Another Listeria Outbreak Sickens Many

How new tools and rules can prevent future outbreaks

Another Listeria Outbreak Sickens Many
Frozen fruits and vegetables© Getty Images

Frozen fruits and vegetables contaminated with Listeria are currently under investigation by the CDC and FDA.

Earlier this month, the Centers for Disease Control and Prevention and the U.S. Food and Drug Administration began investigating a recent multistate Listeria outbreak linked to bagged salads and frozen fruits and vegetables. So far, eight people have been sickened after eating products contaminated with Listeria.

While any single preventable death or illness from foodborne pathogens is one too many, there are reasons for optimism.

Investigators are increasingly making use of whole genome sequencing technology, which allows them to more accurately detect and respond to foodborne illnesses. Whole genome sequencing identifies the “DNA fingerprint” of bacteria and enables investigators to match the bacterial strain collected from contaminated food with bacteria collected from a person sickened by a foodborne infection. As a result, outbreaks are now being identified earlier, which means that contaminated food products can be recalled sooner and fewer people might get sick.

Another cause for hope: After five years of public hearings, written comments, and proposed, re-proposed, and final rules, most food processors regulated by FDA will be required to follow prevention-based regulations beginning in September 2016. These “preventive controls” are an important part of the FDA Food Safety Modernization Act (FSMA), legislation that aims to reduce foodborne illnesses by overhauling outdated food safety oversight.

For the first time, processors must identify potential food safety hazards such as Listeria monocytogenes and create a food safety plan that includes reducing, monitoring, and correcting those hazards. If food companies don’t satisfy these requirements, FDA has the authority to take action before a single contaminated product leaves the facility. FSMA also establishes a minimum frequency of inspection for food processing facilities, and FDA has said it is committed to meeting—and even exceeding—these frequencies.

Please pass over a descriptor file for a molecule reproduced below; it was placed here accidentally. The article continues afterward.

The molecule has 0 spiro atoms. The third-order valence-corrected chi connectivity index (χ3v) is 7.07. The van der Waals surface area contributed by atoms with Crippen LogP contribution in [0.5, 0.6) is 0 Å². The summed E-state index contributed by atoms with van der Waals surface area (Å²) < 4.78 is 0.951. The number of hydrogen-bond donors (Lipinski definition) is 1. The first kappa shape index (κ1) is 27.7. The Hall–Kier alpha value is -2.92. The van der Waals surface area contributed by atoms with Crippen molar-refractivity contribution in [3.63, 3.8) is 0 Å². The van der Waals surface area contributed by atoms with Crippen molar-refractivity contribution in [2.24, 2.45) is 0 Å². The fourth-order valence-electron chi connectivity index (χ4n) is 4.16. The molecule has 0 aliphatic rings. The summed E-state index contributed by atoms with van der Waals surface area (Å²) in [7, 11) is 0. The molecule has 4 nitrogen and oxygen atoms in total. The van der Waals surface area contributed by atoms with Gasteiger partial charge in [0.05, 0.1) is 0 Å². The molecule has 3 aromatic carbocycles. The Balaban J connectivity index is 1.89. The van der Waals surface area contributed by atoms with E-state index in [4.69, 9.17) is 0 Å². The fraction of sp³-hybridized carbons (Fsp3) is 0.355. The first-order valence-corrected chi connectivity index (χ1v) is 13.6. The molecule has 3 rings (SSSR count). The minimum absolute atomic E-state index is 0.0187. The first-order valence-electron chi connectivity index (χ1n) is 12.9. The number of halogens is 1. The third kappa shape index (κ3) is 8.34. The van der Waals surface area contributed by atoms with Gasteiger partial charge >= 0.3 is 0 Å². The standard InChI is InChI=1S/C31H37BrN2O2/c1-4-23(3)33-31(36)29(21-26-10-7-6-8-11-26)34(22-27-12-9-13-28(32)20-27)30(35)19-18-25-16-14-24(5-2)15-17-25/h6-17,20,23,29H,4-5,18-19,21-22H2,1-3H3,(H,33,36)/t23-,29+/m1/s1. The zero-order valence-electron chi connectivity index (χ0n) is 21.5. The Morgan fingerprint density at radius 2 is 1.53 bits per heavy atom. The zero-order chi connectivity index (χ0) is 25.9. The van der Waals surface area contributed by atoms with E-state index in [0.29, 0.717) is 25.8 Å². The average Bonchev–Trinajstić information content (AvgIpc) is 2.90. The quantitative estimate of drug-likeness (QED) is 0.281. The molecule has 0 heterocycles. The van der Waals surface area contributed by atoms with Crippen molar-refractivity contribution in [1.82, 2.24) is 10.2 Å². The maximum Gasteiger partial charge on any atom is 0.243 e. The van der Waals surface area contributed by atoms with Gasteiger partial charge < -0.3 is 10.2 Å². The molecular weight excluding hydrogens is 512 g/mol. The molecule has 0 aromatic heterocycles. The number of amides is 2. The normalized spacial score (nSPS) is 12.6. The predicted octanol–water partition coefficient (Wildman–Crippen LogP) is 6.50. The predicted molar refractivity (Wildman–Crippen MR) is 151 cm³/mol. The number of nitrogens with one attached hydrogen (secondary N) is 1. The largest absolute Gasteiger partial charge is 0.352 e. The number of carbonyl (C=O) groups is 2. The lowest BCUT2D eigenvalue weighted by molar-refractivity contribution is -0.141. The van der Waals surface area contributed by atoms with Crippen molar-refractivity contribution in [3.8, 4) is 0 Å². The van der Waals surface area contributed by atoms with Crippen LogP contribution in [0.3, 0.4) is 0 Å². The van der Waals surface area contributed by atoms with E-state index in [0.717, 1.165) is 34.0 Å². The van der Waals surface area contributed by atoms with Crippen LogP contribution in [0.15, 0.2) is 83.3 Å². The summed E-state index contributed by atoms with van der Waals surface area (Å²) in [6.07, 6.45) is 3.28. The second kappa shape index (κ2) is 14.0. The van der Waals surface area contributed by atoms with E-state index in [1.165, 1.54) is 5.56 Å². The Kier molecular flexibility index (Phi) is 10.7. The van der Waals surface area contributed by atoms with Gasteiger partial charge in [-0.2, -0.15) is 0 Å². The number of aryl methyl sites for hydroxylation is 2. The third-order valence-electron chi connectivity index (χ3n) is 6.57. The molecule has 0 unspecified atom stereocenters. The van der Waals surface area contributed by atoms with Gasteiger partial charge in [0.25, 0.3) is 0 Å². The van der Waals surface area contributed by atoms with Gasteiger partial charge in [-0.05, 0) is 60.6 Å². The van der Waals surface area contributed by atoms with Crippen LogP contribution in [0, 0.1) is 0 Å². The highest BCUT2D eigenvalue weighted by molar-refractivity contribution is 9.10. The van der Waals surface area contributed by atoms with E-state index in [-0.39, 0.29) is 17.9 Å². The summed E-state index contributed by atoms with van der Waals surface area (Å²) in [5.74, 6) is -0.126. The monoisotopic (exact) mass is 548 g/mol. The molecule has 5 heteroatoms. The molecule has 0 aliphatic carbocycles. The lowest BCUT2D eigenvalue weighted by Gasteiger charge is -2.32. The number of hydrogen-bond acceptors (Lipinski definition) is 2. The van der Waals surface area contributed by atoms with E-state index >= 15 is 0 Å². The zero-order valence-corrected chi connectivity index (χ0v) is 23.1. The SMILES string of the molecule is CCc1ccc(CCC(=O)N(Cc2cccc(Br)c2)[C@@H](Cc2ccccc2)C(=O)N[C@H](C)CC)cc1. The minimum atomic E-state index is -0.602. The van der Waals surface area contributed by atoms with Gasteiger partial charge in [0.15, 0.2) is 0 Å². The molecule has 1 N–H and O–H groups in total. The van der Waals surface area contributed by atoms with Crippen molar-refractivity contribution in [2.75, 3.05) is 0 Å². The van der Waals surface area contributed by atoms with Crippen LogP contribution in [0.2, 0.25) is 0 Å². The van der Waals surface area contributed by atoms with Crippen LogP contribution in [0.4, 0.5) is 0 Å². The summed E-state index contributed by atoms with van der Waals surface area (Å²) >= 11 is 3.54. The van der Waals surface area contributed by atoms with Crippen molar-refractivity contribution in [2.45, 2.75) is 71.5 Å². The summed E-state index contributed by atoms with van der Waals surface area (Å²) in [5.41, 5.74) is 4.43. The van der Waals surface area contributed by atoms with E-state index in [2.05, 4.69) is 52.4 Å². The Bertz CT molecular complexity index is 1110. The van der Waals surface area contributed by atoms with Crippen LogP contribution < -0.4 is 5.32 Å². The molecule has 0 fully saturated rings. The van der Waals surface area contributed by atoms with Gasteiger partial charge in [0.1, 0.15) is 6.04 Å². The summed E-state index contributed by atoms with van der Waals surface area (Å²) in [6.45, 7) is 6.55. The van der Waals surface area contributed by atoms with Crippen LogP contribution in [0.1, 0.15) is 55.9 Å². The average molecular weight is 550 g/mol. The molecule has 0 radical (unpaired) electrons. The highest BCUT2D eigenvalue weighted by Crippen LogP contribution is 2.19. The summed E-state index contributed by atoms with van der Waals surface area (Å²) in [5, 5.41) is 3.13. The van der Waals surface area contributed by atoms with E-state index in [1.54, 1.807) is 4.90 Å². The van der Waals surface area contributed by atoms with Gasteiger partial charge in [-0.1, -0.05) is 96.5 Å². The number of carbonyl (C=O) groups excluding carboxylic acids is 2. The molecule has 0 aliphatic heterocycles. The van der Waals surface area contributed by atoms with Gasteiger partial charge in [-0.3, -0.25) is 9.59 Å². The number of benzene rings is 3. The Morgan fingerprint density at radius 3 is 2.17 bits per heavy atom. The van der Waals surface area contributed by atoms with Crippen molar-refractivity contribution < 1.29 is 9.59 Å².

An effective oversight and inspection regimen requires robust funding. While FDA received more than $100 million in additional funding in fiscal year 2016, Congress must provide the agency with adequate resources for fiscal 2017 so that enforcement can begin in earnest.

The front facade of the Supreme Court of the United States in Washington, DC.
ian-hutchinson-U8WfiRpsQ7Y-unsplash.jpg_master

Agenda for America

A collection of resources to help federal, state, and local decision-makers set an achievable agenda for all Americans

Quick View

Data-driven policymaking is not just a tool for finding new solutions for emerging challenges, it makes government more effective and better able to serve the public interest. In the coming months, President Joe Biden and the 117th Congress will tackle a number of environmental, health, public safety, and fiscal and economic issues—nearly all of them complicated by the COVID-19 pandemic. To help solve specific, systemic problems in a nonpartisan fashion, Pew has compiled a series of briefings and recommendations based on our research, technical assistance, and advocacy work across America.

Lightbulbs
Lightbulbs

States of Innovation

Data-driven state policy innovations across America

Quick View

Data-driven policymaking is not just a tool for finding new solutions for difficult challenges. When states serve their traditional role as laboratories of innovation, they increase the American people’s confidence that the government they choose—no matter the size—can be effective, responsive, and in the public interest.

Article

How Food Safety Rules on the Horizon Will Fight Listeria

Quick View
Article

Food tainted with Listeria monocytogenes has caused five multistate outbreaks of foodborne infections since the start of 2014, and sparked recent recalls of ice cream, caramel apples, and spinach. More than a dozen deaths, and scores of illnesses, have been linked to these products.